As of Nov. 11, 2020, Washington, California, and Massachusetts had the highest state minimum wage of $13.50, $13, and $12.75 per hour, respectively. Many states will be bumping their minimum wage rates in 2021. In the meantime, a number of companies have cut to the chase and gratified their workers by hiking their own entry-level wages. Here are eight companies that have raised the minimum wage for their employees.
The fast-food giant sought to attract customers by improving 10% of its workers' wages on the premise that happier workers make happier customers. McDonald's (MCD) raised wages to $9.90 per hour in July 2015 and, subsequently, noted that turnover rates are down and customer survey scores are higher. Labor advocates were displeased and pressed the hamburger chain to raise its minimum wage to a $15 rate.
Currently, the average hourly pay is $10.32, with an Assistant Manager in Fast Food making the highest at $13.12 and the lowest-paid position being Ronald McDonald House Manager making $8.91.
In July 2016, the world's most famous coffee store treated its 150,000 entry-level workers to a long-expected minimum wage increase of up to 15% in order to keep its stores open. The fact was that at least 8.5% of its workers had already demanded this higher pay.
One day after raising its minimum wage, Starbucks (SBUX) raised its prices. A Starbucks spokeswoman mentioned that wage increases and beverage price increases were two separate decisions. Both were intended to make the company more competitive.
Starbucks pays an average hourly salary of $11.48, with the range being from an average of $9.09 to $17.03. The highest-paid position is Store Manager, making $20.21 an hour and the lowest-paid position is Barista, making $10.70.
Bank of America
In 2019, Bank of America (BAC) bumped up its minimum wage from $15 to $17 and in 2020 it increased the minimum wage rate to $20. The $20 increase was initially planned for 2021, but the bank moved up the timeline.
Bank of America now pays a higher minimum wage than most of its competitors.
Wells Fargo (WFC) has long been paying its workers a minimum wage of $12 to $16.50 an hour, at a time when entry-level employees of most competitive companies received one-third of that salary.
The company's chief financial officer (CFO) at the time, John Shrewsberry, said that this new rate had long become part of its run-rate expenses. The hike pushed some other banks, such as JP Morgan, to raise their rates, too.
In 2020, Wells Fargo announced that it would be increasing its minimum wage to $20 in many of its locations. The minimum wage will range between $15 to $20, depending on the location, and impact more than 20,000 workers.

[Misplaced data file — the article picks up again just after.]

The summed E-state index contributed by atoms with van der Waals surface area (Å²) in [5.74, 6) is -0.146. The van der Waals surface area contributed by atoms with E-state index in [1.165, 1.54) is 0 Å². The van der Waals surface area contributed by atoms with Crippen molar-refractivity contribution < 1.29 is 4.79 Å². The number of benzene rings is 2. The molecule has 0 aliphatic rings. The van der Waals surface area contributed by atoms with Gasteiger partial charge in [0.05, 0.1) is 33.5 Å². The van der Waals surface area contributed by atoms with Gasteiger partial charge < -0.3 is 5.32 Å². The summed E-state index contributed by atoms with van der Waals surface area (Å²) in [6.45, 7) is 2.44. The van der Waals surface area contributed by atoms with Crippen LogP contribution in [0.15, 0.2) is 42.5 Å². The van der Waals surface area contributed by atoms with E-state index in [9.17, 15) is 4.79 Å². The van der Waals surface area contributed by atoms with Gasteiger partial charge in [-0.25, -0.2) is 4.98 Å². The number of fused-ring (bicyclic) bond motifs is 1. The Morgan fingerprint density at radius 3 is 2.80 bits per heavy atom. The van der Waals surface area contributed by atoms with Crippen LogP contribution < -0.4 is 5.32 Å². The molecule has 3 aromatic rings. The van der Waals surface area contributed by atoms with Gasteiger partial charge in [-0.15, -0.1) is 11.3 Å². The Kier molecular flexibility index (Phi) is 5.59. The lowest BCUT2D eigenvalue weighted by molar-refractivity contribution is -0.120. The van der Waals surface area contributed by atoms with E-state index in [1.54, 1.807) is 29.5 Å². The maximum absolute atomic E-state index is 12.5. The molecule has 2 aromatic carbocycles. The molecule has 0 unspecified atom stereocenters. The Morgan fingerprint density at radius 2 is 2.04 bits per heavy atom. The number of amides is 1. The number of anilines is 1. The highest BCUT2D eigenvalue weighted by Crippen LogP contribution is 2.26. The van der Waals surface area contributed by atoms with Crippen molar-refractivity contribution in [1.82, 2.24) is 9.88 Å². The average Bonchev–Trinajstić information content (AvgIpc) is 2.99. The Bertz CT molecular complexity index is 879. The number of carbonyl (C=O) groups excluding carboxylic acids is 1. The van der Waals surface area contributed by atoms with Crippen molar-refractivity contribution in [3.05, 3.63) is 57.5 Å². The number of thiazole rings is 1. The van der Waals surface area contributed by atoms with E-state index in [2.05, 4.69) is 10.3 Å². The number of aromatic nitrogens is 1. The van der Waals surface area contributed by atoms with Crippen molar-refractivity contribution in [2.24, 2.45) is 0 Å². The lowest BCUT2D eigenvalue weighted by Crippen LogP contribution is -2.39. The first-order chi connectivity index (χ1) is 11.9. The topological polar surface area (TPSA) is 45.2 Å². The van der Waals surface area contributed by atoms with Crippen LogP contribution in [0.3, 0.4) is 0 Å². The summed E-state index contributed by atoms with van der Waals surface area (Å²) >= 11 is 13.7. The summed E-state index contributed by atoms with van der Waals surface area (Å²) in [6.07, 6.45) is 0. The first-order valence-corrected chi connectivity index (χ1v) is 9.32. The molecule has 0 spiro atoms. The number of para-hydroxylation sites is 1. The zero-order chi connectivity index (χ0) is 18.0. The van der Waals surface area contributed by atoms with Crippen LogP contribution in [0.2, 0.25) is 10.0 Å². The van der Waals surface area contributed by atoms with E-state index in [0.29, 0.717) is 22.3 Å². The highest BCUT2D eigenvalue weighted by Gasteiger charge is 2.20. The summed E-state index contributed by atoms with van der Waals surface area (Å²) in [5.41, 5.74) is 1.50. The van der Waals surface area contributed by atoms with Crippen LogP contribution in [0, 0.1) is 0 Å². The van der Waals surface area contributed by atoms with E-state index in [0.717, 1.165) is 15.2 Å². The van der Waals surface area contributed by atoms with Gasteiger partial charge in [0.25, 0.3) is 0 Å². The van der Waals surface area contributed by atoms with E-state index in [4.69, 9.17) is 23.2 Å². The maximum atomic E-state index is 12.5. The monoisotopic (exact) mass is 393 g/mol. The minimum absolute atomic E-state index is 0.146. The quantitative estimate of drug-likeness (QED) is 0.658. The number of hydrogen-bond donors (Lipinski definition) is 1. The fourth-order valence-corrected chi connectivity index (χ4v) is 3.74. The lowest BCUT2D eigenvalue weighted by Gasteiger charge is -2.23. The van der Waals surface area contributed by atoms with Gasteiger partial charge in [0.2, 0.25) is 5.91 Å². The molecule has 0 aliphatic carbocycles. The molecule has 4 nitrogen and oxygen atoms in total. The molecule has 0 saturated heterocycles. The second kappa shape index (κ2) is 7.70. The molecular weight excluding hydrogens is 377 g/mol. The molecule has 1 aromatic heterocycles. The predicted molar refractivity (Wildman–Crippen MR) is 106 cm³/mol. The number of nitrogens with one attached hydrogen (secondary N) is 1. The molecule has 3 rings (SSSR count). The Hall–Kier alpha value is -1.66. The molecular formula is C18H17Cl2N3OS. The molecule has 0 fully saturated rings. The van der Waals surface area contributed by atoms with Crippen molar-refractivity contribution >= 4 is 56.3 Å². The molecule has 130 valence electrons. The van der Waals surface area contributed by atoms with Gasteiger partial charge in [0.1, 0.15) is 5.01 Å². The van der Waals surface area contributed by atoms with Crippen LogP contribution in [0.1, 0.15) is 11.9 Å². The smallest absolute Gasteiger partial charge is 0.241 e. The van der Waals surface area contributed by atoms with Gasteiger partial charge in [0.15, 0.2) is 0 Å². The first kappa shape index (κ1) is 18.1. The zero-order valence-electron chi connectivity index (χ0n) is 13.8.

The health insurance company gifted its lowest-paid employees with up to 33% more per hour in April 2015. Almost 6,000 of its U.S. workers had been paid $12 an hour. Aetna (AET) raised its wages to $16. The announcement stimulated significant public interest, with some commenting that Aetna showed that a well-paid workforce makes for a happier, more productive business with long-range benefits.
America’s corporate giant has had an up-and-down love affair with a percentage of consumers who love its low prices but loathe its alleged stinginess. Walmart (WMT), forced to exonerate its name, gave its entry-level workers a hike to at least $10 an hour in January 2016.
This was a step up from its $9 salary implemented the previous April. Shortly after, Walmart closed 154 U.S. stores and fired 10,000 workers, but for the more than 1.1 million U.S. employees who received the wage hike, their work performance improved as a result.
In 2020, Walmart announced that it was updating its pay scale and increasing its minimum wage for various employee roles. The minimum wage will start between $18 to $21 an hour and go up to $30 an hour. The change is set to impact 165,000 employees.
Ikea’s minimum wage raise was so successful that it lifted wages again to nearly $12 an hour in January 2016; a 10.3% increase over the previous year. Ikea reduced turnover by 5%, attracted more qualified candidates, and reported that the company saved more money as a result. Ikea used the MIT living wage calculator to raise the pay, so its minimum wage in Washington, D.C., was $14.54, while its lowest minimum wage, in Pittsburgh, was $10.
Ikea's average hourly rate is $16.67 an hour with the average ranging from $12.02 to $23.94.
Costco (COST) joined the momentum and hiked its starting wage of $11.50 an hour to $13 in March 2016, and threw in company-sponsored health benefits to boot. The company started off with $7.25 in 2009 and reported that its new move comes with the aim of raising the quality of its workforce.
In 2019, Costco raised its minimum wage to $15.
Other prominent companies felt compelled to raise their minimum wages, too. These include Target (TGT), T.J. Maxx, Amazon.com (AMZN), and Gap (GPS). All of these companies reported improved customer service, happier workers, savings, and more professional candidates seeking to work for them.